These benefits will continue after the PGP programme has finished. Genetic improvements will be permanent, as will higher market returns due to new demand and increased collaboration between farmers and their marketing companies.
The Net Present Value (NPV) of P2P (benefits less costs) to the deer industry EBIT over 20 years is $520 million assuming a maximum of 50% adoption and ongoing costs beyond year 7 of 50% of P2P levels.
The Passion2Profit programme aims to grow and capture the full value available to New Zealand by collaboratively positioning farm-raised venison in new markets as a premium non-seasonal meat, and by better aligning supply with demand.
A range of activities are underway to address these aims. Progress and activity are reported quarterly to the funders, the quarterly reports are public documents and are available here:
P2P will be governed by a Programme Steering Group (PSG) made up of a representative from MPI, two from DINZ, one representative of the venison marketing companies and an independent chair.
The steering group will:
- Provide programme governance and decision making
- Provide strategic insight
- Ensure the programme aligns to industry and individual co-investor needs and expectations
- Manage risks.
A P2P programme manager will be appointed by DINZ in consultation with the PSG. The programme manager will report to the PSG and be responsible for the day-to-day management of the programme.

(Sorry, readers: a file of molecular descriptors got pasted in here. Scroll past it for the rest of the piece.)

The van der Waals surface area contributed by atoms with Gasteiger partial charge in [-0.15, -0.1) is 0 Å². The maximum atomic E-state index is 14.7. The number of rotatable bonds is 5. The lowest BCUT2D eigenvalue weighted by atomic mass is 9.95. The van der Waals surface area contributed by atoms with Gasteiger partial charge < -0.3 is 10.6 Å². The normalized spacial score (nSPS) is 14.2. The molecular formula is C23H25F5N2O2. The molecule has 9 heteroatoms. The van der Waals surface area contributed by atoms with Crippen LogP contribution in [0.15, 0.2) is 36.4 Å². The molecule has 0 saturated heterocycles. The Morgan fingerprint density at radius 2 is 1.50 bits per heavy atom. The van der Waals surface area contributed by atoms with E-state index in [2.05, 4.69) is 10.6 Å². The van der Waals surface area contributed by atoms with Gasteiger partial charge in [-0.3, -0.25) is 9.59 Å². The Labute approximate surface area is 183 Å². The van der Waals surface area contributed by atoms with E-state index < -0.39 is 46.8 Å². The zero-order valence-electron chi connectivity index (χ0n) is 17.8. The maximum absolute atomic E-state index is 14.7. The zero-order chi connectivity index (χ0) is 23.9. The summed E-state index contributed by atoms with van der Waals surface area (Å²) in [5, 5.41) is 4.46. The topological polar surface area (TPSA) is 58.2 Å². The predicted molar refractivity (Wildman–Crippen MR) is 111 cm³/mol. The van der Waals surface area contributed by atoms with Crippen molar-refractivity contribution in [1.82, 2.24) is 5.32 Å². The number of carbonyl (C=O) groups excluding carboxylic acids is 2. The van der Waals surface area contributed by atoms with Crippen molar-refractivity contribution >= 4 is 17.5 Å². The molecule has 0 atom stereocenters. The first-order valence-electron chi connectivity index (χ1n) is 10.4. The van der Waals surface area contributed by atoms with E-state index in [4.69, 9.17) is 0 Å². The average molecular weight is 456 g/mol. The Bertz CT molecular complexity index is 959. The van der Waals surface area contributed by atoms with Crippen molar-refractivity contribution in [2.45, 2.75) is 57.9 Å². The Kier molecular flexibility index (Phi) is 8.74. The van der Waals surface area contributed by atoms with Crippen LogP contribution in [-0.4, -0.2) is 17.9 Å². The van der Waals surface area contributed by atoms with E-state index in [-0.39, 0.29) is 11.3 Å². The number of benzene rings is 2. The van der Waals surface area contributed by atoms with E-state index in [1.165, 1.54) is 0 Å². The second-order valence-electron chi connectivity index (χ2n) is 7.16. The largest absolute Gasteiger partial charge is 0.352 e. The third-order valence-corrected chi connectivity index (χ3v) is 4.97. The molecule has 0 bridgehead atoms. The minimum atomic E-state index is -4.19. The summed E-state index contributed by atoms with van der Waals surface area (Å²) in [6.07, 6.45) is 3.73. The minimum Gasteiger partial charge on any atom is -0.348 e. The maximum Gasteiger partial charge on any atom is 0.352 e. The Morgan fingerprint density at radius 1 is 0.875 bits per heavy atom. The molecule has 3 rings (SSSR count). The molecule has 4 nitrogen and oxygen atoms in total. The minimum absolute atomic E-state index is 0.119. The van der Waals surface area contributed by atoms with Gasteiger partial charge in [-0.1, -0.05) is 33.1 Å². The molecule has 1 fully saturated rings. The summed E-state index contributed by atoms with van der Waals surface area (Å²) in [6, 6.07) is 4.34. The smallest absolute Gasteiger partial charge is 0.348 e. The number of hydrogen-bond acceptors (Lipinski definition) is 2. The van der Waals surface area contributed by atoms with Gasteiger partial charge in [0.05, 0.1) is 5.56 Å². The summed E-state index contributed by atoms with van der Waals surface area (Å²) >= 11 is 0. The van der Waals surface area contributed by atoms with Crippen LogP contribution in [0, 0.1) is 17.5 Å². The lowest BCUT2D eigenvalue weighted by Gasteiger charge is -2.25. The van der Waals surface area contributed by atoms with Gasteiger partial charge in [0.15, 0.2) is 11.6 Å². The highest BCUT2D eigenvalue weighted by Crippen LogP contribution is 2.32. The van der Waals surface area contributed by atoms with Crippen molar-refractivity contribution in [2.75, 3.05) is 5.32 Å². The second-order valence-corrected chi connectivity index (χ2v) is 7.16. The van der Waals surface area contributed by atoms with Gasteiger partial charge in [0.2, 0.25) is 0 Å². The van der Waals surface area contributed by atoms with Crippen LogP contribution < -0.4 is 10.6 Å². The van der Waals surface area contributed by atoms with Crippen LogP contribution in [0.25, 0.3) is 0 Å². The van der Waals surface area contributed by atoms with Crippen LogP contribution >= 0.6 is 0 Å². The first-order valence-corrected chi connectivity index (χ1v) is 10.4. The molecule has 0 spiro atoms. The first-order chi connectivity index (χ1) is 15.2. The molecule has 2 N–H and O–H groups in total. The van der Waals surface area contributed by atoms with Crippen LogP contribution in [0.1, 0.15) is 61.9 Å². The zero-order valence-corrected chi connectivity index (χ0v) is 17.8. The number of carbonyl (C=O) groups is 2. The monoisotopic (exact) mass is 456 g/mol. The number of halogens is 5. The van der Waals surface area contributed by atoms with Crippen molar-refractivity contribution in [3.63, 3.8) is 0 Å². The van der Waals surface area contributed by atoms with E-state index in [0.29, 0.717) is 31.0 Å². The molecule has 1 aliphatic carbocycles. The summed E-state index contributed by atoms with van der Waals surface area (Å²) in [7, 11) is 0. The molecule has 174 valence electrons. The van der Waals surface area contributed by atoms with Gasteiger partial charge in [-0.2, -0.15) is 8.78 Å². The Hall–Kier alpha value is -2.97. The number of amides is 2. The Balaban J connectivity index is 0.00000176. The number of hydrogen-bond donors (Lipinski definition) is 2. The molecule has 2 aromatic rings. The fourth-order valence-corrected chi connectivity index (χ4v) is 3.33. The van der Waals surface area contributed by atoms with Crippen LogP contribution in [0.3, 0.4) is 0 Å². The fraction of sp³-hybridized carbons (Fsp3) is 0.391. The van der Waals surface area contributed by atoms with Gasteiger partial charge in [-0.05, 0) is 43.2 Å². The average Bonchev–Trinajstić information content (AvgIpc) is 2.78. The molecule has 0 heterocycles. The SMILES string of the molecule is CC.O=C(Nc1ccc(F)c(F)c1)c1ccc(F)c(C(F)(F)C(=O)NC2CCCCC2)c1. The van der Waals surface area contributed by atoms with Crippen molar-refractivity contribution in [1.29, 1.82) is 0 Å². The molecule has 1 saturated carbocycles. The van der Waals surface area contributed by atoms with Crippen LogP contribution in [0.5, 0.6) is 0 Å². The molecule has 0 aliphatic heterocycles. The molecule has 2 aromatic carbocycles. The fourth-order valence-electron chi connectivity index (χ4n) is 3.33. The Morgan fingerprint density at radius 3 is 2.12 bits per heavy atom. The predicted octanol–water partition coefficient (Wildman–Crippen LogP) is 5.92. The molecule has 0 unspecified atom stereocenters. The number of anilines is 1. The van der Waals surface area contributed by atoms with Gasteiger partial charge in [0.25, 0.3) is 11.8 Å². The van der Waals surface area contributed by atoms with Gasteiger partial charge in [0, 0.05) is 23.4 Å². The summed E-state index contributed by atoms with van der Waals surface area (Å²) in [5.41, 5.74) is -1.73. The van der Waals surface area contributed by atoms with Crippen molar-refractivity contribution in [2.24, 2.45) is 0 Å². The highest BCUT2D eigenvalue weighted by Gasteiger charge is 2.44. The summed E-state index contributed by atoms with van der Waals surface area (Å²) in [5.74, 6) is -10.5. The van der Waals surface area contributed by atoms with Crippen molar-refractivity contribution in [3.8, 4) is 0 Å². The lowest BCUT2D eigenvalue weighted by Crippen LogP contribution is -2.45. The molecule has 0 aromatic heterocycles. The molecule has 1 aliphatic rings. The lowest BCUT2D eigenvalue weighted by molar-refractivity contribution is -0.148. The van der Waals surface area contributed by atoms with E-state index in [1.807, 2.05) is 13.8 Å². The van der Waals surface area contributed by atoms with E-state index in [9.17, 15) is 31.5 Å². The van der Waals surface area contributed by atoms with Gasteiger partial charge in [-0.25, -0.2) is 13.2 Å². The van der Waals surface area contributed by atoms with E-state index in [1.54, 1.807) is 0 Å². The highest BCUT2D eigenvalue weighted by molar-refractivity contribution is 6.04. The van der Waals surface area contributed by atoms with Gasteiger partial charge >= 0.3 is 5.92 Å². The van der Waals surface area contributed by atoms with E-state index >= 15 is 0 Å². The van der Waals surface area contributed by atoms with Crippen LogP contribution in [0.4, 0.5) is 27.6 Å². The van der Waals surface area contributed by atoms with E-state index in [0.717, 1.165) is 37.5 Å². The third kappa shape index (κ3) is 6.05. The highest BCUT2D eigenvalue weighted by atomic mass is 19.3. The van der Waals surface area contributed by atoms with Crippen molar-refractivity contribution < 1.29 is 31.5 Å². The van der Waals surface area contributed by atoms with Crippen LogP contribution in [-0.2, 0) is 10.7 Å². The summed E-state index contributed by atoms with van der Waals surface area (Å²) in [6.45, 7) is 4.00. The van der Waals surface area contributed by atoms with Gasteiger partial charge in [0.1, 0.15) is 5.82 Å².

The PSG will be supported by two working groups:
- Marketing working group
Composed of a representative from each of the marketing co-investors (Alliance Group, Silver Fern Farms, Firstlight Foods, Mountain River Venison and Duncan & Co) as well as the P2P Marketing Premium Venison programme manager.
- Passion2Profit advisory group
Composed of industry participants who have expertise in relevant fields (including genetics, animal health, feeding, information systems and Advance Parties), two from the NZDFA as well as the P2P Market Led-Production programme manager.
Progress Report on the Primary Growth Partnership Passion2Profit Programme.
Sapere Research Group
The objective of this progress review is to provide the co-investors in the PGP with an independent assessment of how the programme is tracking towards its goals.
The full report is available and can be downloaded on the MPI website >>
Extract from Executive Summary:
Our analysis of the P2P PGP’s value drivers shows that most of the value was expected to come from increasing the volume of venison production. Prices were assumed to be static. The volume increase was to occur through a rise in hind herd numbers, an increase in average carcass weight, an increase in survival to slaughter and an increase in the average loin size driven by P2P initiatives.